10. The trial court very carefully articulated on the record its rationale for concluding that the juror's disability rendered her unable to continue. The court also expressed its belief that, notwithstanding the juror's willingness to continue, she was physically and emotionally disabled. The trial court based this finding on the juror's demeanor, evidenced by her being visibly upset, her voice trembling and her being near tears. The trial court concluded that the juror appeared to be emotionally distraught and was unable to serve.
11. As we already noted, we give great latitude to the trial court in making the factual determination of the juror's disability. See Attaway, 117 N.M. at 144, 870 P.2d at 106; Saavedra II, 108 N.M. at 42, 766 P.2d at 302. This is precisely the kind of evidence, visible outward signs of demeanor, observable to the trial court but invisible to the appellate court, that exemplifies the rationale for the discussion in Attaway and Saavedra II. Additionally, in reviewing the trial court's decision, we view the evidence in the light most favorable to the decision, resolving all conflicts and indulging in all reasonable inferences most favorable to that decision. See State v. Lankford, 92 N.M. 1, 2, 582 P.2d 378, 379 (1978).
12. In so viewing the evidence, we determine there was sufficient evidence of the juror's disability and that the trial court did not abuse its discretion in finding the juror was unable to continue.
2. Other Factors
13. To declare a mistrial and retry Defendant, the trial court's determination alone that the juror was disabled is not all that is required. See Messier, 101 N.M. at 585, 686 P.2d at 275. In Messier, we held that the trial court must also examine other factors to insure fairness to the defendant. See id.
14. For this Court to approve the declaration of a mistrial, Defendant argues we must find “clear and compelling” evidence of the trial court's consideration and pursuit of reasonable alternatives. As a basis for this argument, Defendant relies on Saavedra II, 108 N.M. at 41-42, 766 P.2d at 301-02; State v. De Baca, 88 N.M. 454, 458-61, 541 P.2d 634, 638-41 (Ct.App.1975); State v. Sedillo, 88 N.M. 240, 539 P.2d 630 (Ct.App.1975); and United States v. Jorn, 400 U.S. 470, 485, 91 S.Ct. 547, 557, 27 L.Ed.2d 543 (1971). We have carefully reviewed these cases and cannot find such a standard. To the contrary, De Baca specifically acknowledges that the “cases are not clear and to what kind or how much of an inquiry into alternatives is necessary[.]” 88 N.M. at 460, 541 P.2d at 640.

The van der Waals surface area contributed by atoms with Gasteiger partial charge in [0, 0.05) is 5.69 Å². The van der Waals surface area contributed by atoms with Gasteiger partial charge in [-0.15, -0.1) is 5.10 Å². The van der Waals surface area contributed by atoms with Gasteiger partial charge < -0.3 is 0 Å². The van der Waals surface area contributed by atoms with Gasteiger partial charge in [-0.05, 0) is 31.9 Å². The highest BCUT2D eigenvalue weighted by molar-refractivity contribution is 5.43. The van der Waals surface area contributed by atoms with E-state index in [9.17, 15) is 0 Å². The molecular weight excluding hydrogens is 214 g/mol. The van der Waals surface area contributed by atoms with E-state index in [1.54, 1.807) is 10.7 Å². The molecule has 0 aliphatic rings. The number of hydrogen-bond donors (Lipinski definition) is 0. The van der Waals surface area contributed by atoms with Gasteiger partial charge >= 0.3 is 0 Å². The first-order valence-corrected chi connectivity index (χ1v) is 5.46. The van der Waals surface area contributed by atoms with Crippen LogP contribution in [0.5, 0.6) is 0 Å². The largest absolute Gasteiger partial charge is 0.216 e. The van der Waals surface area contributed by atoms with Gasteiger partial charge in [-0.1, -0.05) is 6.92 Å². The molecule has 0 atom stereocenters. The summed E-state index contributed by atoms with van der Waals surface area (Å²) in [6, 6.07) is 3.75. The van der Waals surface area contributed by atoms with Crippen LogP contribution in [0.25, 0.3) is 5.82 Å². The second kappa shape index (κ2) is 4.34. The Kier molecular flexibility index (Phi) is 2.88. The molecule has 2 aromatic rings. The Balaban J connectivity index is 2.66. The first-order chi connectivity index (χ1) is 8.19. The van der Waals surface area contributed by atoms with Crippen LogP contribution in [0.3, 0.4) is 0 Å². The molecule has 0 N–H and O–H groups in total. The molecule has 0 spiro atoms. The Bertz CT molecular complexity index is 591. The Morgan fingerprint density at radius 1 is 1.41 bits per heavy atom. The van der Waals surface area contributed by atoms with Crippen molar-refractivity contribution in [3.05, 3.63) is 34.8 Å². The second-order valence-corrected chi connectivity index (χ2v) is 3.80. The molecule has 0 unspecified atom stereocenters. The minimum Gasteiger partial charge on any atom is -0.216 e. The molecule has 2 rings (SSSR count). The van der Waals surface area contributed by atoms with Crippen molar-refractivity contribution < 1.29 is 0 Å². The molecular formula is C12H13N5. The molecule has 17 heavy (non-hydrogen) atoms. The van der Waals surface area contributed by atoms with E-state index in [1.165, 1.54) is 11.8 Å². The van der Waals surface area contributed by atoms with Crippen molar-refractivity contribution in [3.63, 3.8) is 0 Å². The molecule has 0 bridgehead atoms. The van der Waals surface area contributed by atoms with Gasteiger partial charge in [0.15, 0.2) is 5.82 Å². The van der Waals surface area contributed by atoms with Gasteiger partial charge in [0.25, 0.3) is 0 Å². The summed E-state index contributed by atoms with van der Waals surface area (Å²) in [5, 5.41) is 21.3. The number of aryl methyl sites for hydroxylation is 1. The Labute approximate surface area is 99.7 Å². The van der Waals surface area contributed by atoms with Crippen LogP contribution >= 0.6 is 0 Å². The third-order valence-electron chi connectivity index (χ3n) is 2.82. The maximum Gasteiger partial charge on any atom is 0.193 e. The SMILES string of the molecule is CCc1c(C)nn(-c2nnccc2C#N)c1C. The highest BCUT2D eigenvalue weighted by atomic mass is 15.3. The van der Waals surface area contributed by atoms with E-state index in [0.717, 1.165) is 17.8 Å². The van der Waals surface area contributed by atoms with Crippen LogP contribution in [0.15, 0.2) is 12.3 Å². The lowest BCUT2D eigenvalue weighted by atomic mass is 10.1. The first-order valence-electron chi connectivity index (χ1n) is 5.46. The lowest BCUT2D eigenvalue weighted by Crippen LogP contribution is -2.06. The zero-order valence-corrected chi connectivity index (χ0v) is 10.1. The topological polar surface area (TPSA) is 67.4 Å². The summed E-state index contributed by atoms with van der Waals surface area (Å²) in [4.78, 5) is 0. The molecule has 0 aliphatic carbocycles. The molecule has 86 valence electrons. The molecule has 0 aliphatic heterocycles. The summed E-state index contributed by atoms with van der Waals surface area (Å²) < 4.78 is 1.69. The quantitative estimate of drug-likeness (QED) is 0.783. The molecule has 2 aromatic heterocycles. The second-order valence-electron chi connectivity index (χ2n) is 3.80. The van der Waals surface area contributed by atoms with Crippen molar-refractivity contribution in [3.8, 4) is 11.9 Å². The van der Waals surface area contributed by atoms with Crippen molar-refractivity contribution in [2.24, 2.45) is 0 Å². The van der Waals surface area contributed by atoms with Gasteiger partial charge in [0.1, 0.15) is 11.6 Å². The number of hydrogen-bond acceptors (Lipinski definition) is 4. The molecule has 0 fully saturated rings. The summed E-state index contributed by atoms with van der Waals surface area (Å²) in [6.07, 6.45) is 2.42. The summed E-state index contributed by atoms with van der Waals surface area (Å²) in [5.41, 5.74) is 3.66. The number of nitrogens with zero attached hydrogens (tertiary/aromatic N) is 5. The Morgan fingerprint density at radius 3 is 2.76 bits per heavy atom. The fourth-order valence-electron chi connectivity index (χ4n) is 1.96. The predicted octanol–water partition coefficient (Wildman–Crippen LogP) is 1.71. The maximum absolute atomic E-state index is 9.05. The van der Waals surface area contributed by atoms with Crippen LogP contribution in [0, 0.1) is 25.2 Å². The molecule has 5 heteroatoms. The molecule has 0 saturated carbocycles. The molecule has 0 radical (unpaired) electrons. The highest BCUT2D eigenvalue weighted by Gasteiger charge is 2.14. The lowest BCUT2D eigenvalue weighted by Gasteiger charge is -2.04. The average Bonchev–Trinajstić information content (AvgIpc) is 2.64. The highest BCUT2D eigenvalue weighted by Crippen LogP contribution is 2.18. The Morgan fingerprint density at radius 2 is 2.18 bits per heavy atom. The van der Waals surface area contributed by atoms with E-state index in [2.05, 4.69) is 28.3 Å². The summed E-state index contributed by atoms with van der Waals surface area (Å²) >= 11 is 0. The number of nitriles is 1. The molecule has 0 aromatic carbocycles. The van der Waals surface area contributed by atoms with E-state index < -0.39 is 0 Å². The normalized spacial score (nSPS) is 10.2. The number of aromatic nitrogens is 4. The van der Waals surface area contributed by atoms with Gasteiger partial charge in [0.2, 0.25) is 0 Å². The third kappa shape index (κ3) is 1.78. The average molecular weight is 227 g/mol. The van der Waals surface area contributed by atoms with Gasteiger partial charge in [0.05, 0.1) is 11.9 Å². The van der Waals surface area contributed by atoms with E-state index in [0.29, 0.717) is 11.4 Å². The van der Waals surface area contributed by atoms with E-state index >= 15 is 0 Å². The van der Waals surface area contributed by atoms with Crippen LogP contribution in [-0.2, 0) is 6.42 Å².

15. Defendant next argues that the trial court did not explore alternatives before declaring a mistrial. We disagree. The trial court articulated several possible alternatives.
16. The first alternative was to continue the trial with the juror in place. Both the State and Defendant indicated reluctance to do that. In an effort to continue with this juror, the trial court had asked her if she could not “dig down deep inside.” Then the trial court explained in some detail how much time and effort had gone into preparation for trial, all of which would be lost if the juror was unable to serve. Finally, the trial court asked the juror if she could not reconsider her decision and “fulfill her responsibilities.” Defendant's counsel lodged a formal objection to this line of inquiry, which he characterized as the trial court's “coercive” attempt to get the juror to say she would continue to serve. Considering Defendant's objection to the trial court's attempt to get the juror to continue, it is now difficult to understand Defendant's claim that the trial court did not adequately pursue that alternative.